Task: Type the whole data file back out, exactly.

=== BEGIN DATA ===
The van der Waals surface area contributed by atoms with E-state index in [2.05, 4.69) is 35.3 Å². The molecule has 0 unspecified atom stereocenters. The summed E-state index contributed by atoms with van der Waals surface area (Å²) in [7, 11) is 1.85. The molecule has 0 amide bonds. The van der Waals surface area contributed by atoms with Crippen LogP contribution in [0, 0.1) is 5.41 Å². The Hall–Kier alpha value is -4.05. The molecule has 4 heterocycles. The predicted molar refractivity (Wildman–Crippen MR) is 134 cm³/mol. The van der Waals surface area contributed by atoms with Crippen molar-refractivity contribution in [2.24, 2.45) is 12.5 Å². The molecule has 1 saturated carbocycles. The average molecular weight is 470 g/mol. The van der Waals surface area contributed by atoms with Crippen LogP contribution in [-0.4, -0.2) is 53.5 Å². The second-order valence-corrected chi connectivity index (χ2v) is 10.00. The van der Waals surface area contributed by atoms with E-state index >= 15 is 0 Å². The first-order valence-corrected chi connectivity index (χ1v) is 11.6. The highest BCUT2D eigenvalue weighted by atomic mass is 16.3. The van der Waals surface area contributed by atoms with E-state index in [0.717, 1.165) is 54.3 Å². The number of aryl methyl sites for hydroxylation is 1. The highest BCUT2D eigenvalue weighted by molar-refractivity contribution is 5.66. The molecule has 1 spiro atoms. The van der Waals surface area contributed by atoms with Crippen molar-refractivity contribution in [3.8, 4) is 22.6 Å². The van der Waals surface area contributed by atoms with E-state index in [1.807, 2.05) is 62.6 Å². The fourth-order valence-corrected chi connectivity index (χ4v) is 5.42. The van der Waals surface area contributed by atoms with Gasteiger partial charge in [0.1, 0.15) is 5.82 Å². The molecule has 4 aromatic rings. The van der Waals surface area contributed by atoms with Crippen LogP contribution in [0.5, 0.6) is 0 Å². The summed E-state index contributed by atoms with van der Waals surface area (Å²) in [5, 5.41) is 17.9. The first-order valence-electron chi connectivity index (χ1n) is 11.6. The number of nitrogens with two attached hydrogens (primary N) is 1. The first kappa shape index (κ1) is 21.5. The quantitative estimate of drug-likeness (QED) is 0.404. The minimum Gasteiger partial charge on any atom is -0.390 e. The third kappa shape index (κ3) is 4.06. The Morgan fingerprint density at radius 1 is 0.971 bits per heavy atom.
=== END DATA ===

The van der Waals surface area contributed by atoms with E-state index in [2.05, 4.69) is 35.3 Å². The molecule has 0 unspecified atom stereocenters. The summed E-state index contributed by atoms with van der Waals surface area (Å²) in [7, 11) is 1.85. The molecule has 0 amide bonds. The van der Waals surface area contributed by atoms with Crippen LogP contribution in [0, 0.1) is 5.41 Å². The Hall–Kier alpha value is -4.05. The molecule has 4 heterocycles. The predicted molar refractivity (Wildman–Crippen MR) is 134 cm³/mol. The van der Waals surface area contributed by atoms with Crippen molar-refractivity contribution in [2.24, 2.45) is 12.5 Å². The molecule has 1 saturated carbocycles. The average molecular weight is 470 g/mol. The van der Waals surface area contributed by atoms with Crippen LogP contribution in [-0.4, -0.2) is 53.5 Å². The second-order valence-corrected chi connectivity index (χ2v) is 10.00. The van der Waals surface area contributed by atoms with E-state index >= 15 is 0 Å². The first-order valence-corrected chi connectivity index (χ1v) is 11.6. The highest BCUT2D eigenvalue weighted by atomic mass is 16.3. The van der Waals surface area contributed by atoms with E-state index in [0.717, 1.165) is 54.3 Å². The number of aryl methyl sites for hydroxylation is 1. The highest BCUT2D eigenvalue weighted by molar-refractivity contribution is 5.66. The molecule has 1 spiro atoms. The van der Waals surface area contributed by atoms with Crippen molar-refractivity contribution in [3.8, 4) is 22.6 Å². The van der Waals surface area contributed by atoms with E-state index in [1.807, 2.05) is 62.6 Å². The fourth-order valence-corrected chi connectivity index (χ4v) is 5.42. The van der Waals surface area contributed by atoms with Gasteiger partial charge in [0.1, 0.15) is 5.82 Å². The molecule has 4 aromatic rings. The van der Waals surface area contributed by atoms with Crippen LogP contribution in [0.5, 0.6) is 0 Å². The summed E-state index contributed by atoms with van der Waals surface area (Å²) in [5, 5.41) is 17.9. The first-order valence-electron chi connectivity index (χ1n) is 11.6. The number of nitrogens with two attached hydrogens (primary N) is 1. The first kappa shape index (κ1) is 21.5. The quantitative estimate of drug-likeness (QED) is 0.404. The minimum Gasteiger partial charge on any atom is -0.390 e. The third kappa shape index (κ3) is 4.06. The Morgan fingerprint density at radius 1 is 0.971 bits per heavy atom.